• They don't drive at unsafe speeds for road conditions - speeding & tailgating in the rain is a California speciality
    • They won't pass in the bike lane or on shoulder of the road - if you don't like our driving, stay off the sidewalk
    • They won't stop and hold up traffic, despite having the right of way, to wave through someone who clearly doesn't have it or is waiting for them to get t
  • Californina and Florida have added a retroactive exemption for large Cadillacs driven only by wizened knuckles and the tops of bouffant hairdos.
  • by Dr_Barnowl (709838) on Wednesday September 26, 2012 @01:32PM (#41466135)

    The usual standard for a statistical "proof" is held to be a 95% confidence, or a p value of 0.05 that the hypothesis is wrong.

    Using a 99% confidence interval is skewing the numbers away from the usually accepted standard of proof, which makes me suspicious about the motives of the person proposing it.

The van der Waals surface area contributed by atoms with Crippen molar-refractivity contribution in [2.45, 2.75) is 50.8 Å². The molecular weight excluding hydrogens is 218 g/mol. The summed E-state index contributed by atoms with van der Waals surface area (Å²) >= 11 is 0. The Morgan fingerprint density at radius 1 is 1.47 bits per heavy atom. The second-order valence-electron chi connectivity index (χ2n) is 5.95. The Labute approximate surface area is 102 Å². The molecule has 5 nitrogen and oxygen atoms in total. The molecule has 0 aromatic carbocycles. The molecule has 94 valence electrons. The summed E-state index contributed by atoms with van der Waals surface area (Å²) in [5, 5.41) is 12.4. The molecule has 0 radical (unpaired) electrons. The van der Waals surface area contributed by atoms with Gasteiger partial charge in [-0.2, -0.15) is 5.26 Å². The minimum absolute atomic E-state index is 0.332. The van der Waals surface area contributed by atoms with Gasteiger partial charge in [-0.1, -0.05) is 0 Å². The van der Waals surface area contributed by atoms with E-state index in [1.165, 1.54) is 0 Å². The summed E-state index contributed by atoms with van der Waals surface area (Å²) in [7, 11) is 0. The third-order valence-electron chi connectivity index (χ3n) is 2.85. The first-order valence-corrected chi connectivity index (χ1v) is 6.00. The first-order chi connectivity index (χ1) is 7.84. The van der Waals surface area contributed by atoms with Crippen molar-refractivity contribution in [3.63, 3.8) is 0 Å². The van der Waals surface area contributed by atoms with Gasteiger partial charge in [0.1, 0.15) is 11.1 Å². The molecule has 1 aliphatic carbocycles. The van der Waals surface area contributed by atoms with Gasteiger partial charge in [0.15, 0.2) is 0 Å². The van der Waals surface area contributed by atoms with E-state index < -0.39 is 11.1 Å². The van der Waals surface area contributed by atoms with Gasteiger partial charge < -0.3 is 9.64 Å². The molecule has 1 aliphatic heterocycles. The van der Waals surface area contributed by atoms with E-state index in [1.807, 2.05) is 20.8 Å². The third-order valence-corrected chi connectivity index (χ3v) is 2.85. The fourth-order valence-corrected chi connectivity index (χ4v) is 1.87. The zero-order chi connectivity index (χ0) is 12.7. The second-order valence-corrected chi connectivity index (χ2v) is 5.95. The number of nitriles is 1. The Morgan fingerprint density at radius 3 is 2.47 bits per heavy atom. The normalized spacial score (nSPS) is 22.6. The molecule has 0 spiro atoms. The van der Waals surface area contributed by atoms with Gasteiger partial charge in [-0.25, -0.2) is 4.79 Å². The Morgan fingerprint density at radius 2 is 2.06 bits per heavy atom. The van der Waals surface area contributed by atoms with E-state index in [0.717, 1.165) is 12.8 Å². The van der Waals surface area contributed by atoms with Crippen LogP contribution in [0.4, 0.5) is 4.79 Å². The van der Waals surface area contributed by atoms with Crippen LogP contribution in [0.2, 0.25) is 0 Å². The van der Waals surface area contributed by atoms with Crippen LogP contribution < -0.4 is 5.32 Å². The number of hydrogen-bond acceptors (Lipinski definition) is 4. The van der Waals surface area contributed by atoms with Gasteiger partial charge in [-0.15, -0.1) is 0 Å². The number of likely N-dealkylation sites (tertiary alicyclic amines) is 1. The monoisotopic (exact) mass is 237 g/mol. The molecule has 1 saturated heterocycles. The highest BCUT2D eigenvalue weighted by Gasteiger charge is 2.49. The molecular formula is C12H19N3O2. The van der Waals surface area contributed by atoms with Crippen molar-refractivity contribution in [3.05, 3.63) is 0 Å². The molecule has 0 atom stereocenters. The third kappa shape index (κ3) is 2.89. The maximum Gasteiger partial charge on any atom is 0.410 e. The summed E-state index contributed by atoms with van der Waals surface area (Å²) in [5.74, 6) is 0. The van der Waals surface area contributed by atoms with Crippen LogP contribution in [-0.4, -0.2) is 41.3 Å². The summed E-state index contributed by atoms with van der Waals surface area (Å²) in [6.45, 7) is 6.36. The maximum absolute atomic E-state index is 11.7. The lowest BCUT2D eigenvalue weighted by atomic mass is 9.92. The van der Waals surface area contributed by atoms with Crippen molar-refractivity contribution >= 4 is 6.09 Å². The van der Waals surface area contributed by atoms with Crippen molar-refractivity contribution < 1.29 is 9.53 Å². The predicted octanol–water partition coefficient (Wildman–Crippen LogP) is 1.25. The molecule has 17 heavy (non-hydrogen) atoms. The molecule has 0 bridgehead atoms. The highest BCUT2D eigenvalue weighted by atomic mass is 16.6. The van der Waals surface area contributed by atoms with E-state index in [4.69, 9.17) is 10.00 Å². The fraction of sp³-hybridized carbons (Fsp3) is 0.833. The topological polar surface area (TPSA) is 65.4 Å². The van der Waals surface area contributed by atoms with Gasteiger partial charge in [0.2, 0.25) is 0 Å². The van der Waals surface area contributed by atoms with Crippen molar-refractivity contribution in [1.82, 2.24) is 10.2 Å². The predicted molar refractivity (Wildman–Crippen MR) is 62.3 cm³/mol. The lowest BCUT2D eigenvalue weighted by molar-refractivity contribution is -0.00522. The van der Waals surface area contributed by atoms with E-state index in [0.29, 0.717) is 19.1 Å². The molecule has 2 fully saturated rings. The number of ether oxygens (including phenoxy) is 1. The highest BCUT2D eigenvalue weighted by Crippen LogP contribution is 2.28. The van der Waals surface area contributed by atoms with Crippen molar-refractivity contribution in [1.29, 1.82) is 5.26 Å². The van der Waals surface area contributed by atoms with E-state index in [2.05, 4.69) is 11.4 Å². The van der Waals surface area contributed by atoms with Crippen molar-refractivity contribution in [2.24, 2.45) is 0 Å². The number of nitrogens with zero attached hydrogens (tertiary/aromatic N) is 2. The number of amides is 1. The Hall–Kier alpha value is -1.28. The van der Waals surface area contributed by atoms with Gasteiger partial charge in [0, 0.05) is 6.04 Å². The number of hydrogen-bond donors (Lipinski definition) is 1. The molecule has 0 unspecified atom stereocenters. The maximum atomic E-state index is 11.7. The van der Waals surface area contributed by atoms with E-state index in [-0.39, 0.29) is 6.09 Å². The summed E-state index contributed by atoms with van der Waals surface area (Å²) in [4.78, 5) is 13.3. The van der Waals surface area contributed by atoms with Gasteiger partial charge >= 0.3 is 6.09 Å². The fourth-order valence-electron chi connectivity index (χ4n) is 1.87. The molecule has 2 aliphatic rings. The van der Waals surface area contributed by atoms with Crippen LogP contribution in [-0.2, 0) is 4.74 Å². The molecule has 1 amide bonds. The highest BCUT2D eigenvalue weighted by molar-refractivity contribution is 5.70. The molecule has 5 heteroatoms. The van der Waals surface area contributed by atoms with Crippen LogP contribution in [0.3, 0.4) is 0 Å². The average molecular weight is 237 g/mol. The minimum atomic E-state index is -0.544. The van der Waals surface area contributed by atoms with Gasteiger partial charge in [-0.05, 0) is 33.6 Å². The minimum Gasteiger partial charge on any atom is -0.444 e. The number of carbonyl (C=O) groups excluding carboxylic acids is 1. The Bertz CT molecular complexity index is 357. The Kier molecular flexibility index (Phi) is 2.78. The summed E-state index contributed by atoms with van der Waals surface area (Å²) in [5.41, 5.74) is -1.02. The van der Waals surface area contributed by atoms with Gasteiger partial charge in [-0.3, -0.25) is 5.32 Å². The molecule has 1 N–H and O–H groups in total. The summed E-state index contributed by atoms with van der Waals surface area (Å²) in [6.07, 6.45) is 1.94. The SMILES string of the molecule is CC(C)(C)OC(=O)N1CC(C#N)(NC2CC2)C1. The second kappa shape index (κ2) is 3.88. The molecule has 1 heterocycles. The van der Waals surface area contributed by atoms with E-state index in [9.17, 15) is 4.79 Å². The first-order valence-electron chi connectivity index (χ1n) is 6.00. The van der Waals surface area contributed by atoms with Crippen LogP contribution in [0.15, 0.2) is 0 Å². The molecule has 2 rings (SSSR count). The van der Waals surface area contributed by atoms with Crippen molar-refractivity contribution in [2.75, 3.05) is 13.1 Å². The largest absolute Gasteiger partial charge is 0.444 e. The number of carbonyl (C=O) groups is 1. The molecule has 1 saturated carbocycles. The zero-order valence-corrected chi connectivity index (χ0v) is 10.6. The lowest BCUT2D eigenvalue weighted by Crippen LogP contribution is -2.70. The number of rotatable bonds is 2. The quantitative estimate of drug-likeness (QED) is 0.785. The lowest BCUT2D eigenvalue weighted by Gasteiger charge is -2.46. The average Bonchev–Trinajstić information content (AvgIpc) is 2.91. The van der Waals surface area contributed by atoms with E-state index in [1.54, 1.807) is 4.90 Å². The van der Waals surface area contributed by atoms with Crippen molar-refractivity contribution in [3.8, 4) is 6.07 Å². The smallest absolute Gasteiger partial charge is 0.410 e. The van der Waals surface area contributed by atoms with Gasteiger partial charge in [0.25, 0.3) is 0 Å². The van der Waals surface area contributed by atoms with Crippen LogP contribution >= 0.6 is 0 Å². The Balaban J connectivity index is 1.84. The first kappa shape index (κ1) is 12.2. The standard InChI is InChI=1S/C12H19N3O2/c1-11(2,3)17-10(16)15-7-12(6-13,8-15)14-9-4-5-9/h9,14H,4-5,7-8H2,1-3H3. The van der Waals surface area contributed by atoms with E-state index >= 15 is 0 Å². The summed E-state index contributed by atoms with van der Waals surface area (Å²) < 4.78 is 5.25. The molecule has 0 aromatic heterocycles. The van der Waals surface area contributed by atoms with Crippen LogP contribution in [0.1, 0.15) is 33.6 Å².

• by doom (14564) <doom@kzsu.stanford.edu> on Wednesday September 26, 2012 @01:43PM (#41466315) Homepage Journal
    I don't think there's any question that automated cars can beat human beings at safety, nor is there any question that they can reduce pollution just by driving more evenly (not to mention by drafting each other, "tailgating" to form car-trains).

    The trouble with them is that they'll take the sting out of long commutes. You already have people who think it's a good idea to spend four hours a day driving for the sake of cheaper real estate. What if they up it to six hours a day when they don't have to stare at the road?

    Note: cutting a problem (pollution, car-deaths) would do no good if you double the miles.

  • by gninnor (792931) on Wednesday September 26, 2012 @02:06PM (#41466635)

    I wonder if the aging population will end up pushing this into reality. We will not make mass transit is not going to work on a large enough scale, and for many transportation needs are only met by POVs. It will become yet another device to assist people's independence, and that I believe will push the technology and laws as the need for it increases.